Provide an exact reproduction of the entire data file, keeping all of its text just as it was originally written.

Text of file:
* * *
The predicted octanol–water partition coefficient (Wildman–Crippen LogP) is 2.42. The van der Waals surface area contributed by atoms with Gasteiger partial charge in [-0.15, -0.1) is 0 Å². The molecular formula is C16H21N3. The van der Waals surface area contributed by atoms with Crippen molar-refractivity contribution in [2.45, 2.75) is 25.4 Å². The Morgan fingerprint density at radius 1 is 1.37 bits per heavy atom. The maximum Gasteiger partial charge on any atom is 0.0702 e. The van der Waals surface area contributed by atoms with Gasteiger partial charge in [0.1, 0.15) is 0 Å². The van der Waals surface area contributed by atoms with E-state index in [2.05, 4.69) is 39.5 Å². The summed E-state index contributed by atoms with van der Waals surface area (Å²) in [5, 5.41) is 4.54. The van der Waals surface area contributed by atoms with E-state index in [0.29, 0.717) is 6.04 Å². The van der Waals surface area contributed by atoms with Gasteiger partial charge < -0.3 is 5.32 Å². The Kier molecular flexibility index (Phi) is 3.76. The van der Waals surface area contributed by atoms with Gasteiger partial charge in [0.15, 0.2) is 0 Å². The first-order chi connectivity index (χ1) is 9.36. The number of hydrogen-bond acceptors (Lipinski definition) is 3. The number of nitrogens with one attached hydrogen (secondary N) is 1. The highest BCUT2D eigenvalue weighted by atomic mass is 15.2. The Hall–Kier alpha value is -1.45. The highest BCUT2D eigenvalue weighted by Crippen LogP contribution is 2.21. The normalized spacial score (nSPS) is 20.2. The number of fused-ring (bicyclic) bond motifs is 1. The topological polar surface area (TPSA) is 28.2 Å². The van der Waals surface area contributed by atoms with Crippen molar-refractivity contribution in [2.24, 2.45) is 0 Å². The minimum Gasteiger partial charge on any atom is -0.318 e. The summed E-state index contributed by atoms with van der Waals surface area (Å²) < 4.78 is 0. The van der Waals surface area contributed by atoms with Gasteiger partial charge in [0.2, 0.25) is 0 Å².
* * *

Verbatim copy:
The predicted octanol–water partition coefficient (Wildman–Crippen LogP) is 2.42. The van der Waals surface area contributed by atoms with Gasteiger partial charge in [-0.15, -0.1) is 0 Å². The molecular formula is C16H21N3. The van der Waals surface area contributed by atoms with Crippen molar-refractivity contribution in [2.45, 2.75) is 25.4 Å². The Morgan fingerprint density at radius 1 is 1.37 bits per heavy atom. The maximum Gasteiger partial charge on any atom is 0.0702 e. The van der Waals surface area contributed by atoms with Gasteiger partial charge in [0.1, 0.15) is 0 Å². The van der Waals surface area contributed by atoms with E-state index in [2.05, 4.69) is 39.5 Å². The summed E-state index contributed by atoms with van der Waals surface area (Å²) in [5, 5.41) is 4.54. The van der Waals surface area contributed by atoms with E-state index in [0.29, 0.717) is 6.04 Å². The van der Waals surface area contributed by atoms with Gasteiger partial charge < -0.3 is 5.32 Å². The Kier molecular flexibility index (Phi) is 3.76. The van der Waals surface area contributed by atoms with Gasteiger partial charge in [0.15, 0.2) is 0 Å². The first-order chi connectivity index (χ1) is 9.36. The number of hydrogen-bond acceptors (Lipinski definition) is 3. The number of nitrogens with one attached hydrogen (secondary N) is 1. The highest BCUT2D eigenvalue weighted by atomic mass is 15.2. The Hall–Kier alpha value is -1.45. The highest BCUT2D eigenvalue weighted by Crippen LogP contribution is 2.21. The normalized spacial score (nSPS) is 20.2. The number of fused-ring (bicyclic) bond motifs is 1. The topological polar surface area (TPSA) is 28.2 Å². The van der Waals surface area contributed by atoms with Crippen molar-refractivity contribution in [2.24, 2.45) is 0 Å². The minimum Gasteiger partial charge on any atom is -0.318 e. The summed E-state index contributed by atoms with van der Waals surface area (Å²) < 4.78 is 0. The van der Waals surface area contributed by atoms with Gasteiger partial charge in [0.2, 0.25) is 0 Å².